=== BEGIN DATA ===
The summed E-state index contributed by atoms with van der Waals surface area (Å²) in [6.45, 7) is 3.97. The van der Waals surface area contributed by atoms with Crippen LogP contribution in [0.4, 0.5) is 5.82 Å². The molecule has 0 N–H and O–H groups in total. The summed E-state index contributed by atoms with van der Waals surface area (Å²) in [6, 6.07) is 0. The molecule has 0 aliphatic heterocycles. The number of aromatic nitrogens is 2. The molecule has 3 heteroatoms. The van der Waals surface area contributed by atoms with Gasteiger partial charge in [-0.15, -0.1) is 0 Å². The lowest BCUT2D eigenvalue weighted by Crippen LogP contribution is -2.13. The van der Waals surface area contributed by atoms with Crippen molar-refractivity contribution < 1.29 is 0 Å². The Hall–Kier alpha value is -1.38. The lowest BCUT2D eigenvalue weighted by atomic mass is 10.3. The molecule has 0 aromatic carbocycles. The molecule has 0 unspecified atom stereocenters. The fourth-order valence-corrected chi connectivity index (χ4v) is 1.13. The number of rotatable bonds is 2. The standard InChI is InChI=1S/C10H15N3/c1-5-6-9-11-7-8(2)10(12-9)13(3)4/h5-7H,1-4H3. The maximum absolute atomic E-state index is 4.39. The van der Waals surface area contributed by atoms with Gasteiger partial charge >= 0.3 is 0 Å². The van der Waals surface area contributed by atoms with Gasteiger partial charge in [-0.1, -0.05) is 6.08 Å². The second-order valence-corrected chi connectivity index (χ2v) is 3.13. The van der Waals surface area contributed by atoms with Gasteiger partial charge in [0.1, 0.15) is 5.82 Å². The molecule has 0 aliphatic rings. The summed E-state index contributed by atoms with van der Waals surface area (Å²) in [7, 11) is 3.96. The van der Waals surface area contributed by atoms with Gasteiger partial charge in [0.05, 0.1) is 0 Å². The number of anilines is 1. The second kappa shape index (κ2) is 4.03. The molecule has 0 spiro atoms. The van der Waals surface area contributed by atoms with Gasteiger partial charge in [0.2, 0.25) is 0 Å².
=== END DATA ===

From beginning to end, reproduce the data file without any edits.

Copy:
The summed E-state index contributed by atoms with van der Waals surface area (Å²) in [6.45, 7) is 3.97. The van der Waals surface area contributed by atoms with Crippen LogP contribution in [0.4, 0.5) is 5.82 Å². The molecule has 0 N–H and O–H groups in total. The summed E-state index contributed by atoms with van der Waals surface area (Å²) in [6, 6.07) is 0. The molecule has 0 aliphatic heterocycles. The number of aromatic nitrogens is 2. The molecule has 3 heteroatoms. The van der Waals surface area contributed by atoms with Gasteiger partial charge in [-0.15, -0.1) is 0 Å². The lowest BCUT2D eigenvalue weighted by Crippen LogP contribution is -2.13. The van der Waals surface area contributed by atoms with Crippen molar-refractivity contribution < 1.29 is 0 Å². The Hall–Kier alpha value is -1.38. The lowest BCUT2D eigenvalue weighted by atomic mass is 10.3. The molecule has 0 aromatic carbocycles. The molecule has 0 unspecified atom stereocenters. The fourth-order valence-corrected chi connectivity index (χ4v) is 1.13. The number of rotatable bonds is 2. The standard InChI is InChI=1S/C10H15N3/c1-5-6-9-11-7-8(2)10(12-9)13(3)4/h5-7H,1-4H3. The maximum absolute atomic E-state index is 4.39. The van der Waals surface area contributed by atoms with Gasteiger partial charge >= 0.3 is 0 Å². The van der Waals surface area contributed by atoms with Gasteiger partial charge in [-0.1, -0.05) is 6.08 Å². The second-order valence-corrected chi connectivity index (χ2v) is 3.13. The van der Waals surface area contributed by atoms with Gasteiger partial charge in [0.1, 0.15) is 5.82 Å². The molecule has 0 aliphatic rings. The summed E-state index contributed by atoms with van der Waals surface area (Å²) in [7, 11) is 3.96. The van der Waals surface area contributed by atoms with Gasteiger partial charge in [0.05, 0.1) is 0 Å². The number of anilines is 1. The second kappa shape index (κ2) is 4.03. The molecule has 0 spiro atoms. The van der Waals surface area contributed by atoms with Gasteiger partial charge in [0.2, 0.25) is 0 Å².